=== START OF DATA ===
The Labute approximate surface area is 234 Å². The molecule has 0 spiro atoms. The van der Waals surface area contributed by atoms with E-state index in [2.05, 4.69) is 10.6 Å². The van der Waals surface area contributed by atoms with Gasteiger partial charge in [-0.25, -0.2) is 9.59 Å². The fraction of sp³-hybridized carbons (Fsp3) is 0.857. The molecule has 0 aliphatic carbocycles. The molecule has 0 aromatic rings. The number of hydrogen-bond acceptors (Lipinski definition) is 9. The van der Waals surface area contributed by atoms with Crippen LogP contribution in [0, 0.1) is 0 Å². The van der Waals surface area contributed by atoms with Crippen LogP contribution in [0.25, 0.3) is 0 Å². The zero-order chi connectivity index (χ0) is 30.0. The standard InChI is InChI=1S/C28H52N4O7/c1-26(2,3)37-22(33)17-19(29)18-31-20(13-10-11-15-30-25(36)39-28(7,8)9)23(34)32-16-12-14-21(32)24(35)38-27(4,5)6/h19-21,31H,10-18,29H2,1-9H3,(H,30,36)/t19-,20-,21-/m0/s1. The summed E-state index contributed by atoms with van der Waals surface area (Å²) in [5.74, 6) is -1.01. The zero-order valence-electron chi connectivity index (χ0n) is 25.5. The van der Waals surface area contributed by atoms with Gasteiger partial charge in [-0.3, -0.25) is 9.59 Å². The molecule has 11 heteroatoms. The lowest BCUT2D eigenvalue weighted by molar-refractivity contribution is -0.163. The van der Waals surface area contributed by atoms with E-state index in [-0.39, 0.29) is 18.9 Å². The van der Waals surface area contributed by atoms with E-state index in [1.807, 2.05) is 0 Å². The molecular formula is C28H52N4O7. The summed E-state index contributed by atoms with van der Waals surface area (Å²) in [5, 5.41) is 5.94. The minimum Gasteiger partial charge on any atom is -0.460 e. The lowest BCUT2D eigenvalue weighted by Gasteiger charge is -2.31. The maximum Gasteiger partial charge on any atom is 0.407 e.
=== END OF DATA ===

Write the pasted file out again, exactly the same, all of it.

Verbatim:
The Labute approximate surface area is 234 Å². The molecule has 0 spiro atoms. The van der Waals surface area contributed by atoms with E-state index in [2.05, 4.69) is 10.6 Å². The van der Waals surface area contributed by atoms with Gasteiger partial charge in [-0.25, -0.2) is 9.59 Å². The fraction of sp³-hybridized carbons (Fsp3) is 0.857. The molecule has 0 aliphatic carbocycles. The molecule has 0 aromatic rings. The number of hydrogen-bond acceptors (Lipinski definition) is 9. The van der Waals surface area contributed by atoms with Crippen LogP contribution in [0, 0.1) is 0 Å². The van der Waals surface area contributed by atoms with Crippen LogP contribution in [0.25, 0.3) is 0 Å². The zero-order chi connectivity index (χ0) is 30.0. The standard InChI is InChI=1S/C28H52N4O7/c1-26(2,3)37-22(33)17-19(29)18-31-20(13-10-11-15-30-25(36)39-28(7,8)9)23(34)32-16-12-14-21(32)24(35)38-27(4,5)6/h19-21,31H,10-18,29H2,1-9H3,(H,30,36)/t19-,20-,21-/m0/s1. The summed E-state index contributed by atoms with van der Waals surface area (Å²) in [5.74, 6) is -1.01. The zero-order valence-electron chi connectivity index (χ0n) is 25.5. The van der Waals surface area contributed by atoms with Gasteiger partial charge in [-0.3, -0.25) is 9.59 Å². The molecule has 11 heteroatoms. The lowest BCUT2D eigenvalue weighted by molar-refractivity contribution is -0.163. The van der Waals surface area contributed by atoms with E-state index in [-0.39, 0.29) is 18.9 Å². The van der Waals surface area contributed by atoms with E-state index in [1.807, 2.05) is 0 Å². The molecular formula is C28H52N4O7. The summed E-state index contributed by atoms with van der Waals surface area (Å²) in [5, 5.41) is 5.94. The minimum Gasteiger partial charge on any atom is -0.460 e. The lowest BCUT2D eigenvalue weighted by Gasteiger charge is -2.31. The maximum Gasteiger partial charge on any atom is 0.407 e.